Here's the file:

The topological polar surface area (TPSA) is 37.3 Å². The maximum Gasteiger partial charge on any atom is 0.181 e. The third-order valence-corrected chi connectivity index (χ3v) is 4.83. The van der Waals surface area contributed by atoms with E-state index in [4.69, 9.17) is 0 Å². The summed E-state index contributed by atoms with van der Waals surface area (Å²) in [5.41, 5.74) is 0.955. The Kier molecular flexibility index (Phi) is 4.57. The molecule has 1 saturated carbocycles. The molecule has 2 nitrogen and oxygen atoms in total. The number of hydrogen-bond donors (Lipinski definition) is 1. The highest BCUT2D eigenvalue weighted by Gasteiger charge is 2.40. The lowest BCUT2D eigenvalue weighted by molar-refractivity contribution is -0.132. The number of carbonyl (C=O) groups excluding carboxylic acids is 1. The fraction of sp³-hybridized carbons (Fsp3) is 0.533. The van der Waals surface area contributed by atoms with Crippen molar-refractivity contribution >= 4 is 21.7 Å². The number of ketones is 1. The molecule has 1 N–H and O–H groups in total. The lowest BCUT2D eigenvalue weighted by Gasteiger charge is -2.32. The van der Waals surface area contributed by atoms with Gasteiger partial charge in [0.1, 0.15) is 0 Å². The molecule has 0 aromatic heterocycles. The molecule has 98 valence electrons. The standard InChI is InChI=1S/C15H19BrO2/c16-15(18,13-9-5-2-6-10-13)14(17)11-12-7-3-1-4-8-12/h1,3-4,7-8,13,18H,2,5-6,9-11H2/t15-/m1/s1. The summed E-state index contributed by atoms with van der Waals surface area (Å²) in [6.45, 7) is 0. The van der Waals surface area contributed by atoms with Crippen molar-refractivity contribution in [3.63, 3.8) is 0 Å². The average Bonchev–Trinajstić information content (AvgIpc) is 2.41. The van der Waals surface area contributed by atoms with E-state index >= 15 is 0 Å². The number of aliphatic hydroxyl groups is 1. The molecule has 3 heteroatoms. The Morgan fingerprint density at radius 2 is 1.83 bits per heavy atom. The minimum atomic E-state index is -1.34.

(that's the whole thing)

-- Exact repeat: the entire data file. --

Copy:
The topological polar surface area (TPSA) is 37.3 Å². The maximum Gasteiger partial charge on any atom is 0.181 e. The third-order valence-corrected chi connectivity index (χ3v) is 4.83. The van der Waals surface area contributed by atoms with E-state index in [4.69, 9.17) is 0 Å². The summed E-state index contributed by atoms with van der Waals surface area (Å²) in [5.41, 5.74) is 0.955. The Kier molecular flexibility index (Phi) is 4.57. The molecule has 1 saturated carbocycles. The molecule has 2 nitrogen and oxygen atoms in total. The number of hydrogen-bond donors (Lipinski definition) is 1. The highest BCUT2D eigenvalue weighted by Gasteiger charge is 2.40. The lowest BCUT2D eigenvalue weighted by molar-refractivity contribution is -0.132. The number of carbonyl (C=O) groups excluding carboxylic acids is 1. The fraction of sp³-hybridized carbons (Fsp3) is 0.533. The van der Waals surface area contributed by atoms with Crippen molar-refractivity contribution >= 4 is 21.7 Å². The number of ketones is 1. The molecule has 1 N–H and O–H groups in total. The lowest BCUT2D eigenvalue weighted by Gasteiger charge is -2.32. The van der Waals surface area contributed by atoms with Gasteiger partial charge in [0.1, 0.15) is 0 Å². The molecule has 0 aromatic heterocycles. The molecule has 98 valence electrons. The standard InChI is InChI=1S/C15H19BrO2/c16-15(18,13-9-5-2-6-10-13)14(17)11-12-7-3-1-4-8-12/h1,3-4,7-8,13,18H,2,5-6,9-11H2/t15-/m1/s1. The summed E-state index contributed by atoms with van der Waals surface area (Å²) in [6.45, 7) is 0. The van der Waals surface area contributed by atoms with Crippen molar-refractivity contribution in [3.63, 3.8) is 0 Å². The average Bonchev–Trinajstić information content (AvgIpc) is 2.41. The van der Waals surface area contributed by atoms with E-state index >= 15 is 0 Å². The number of aliphatic hydroxyl groups is 1. The molecule has 3 heteroatoms. The Morgan fingerprint density at radius 2 is 1.83 bits per heavy atom. The minimum atomic E-state index is -1.34.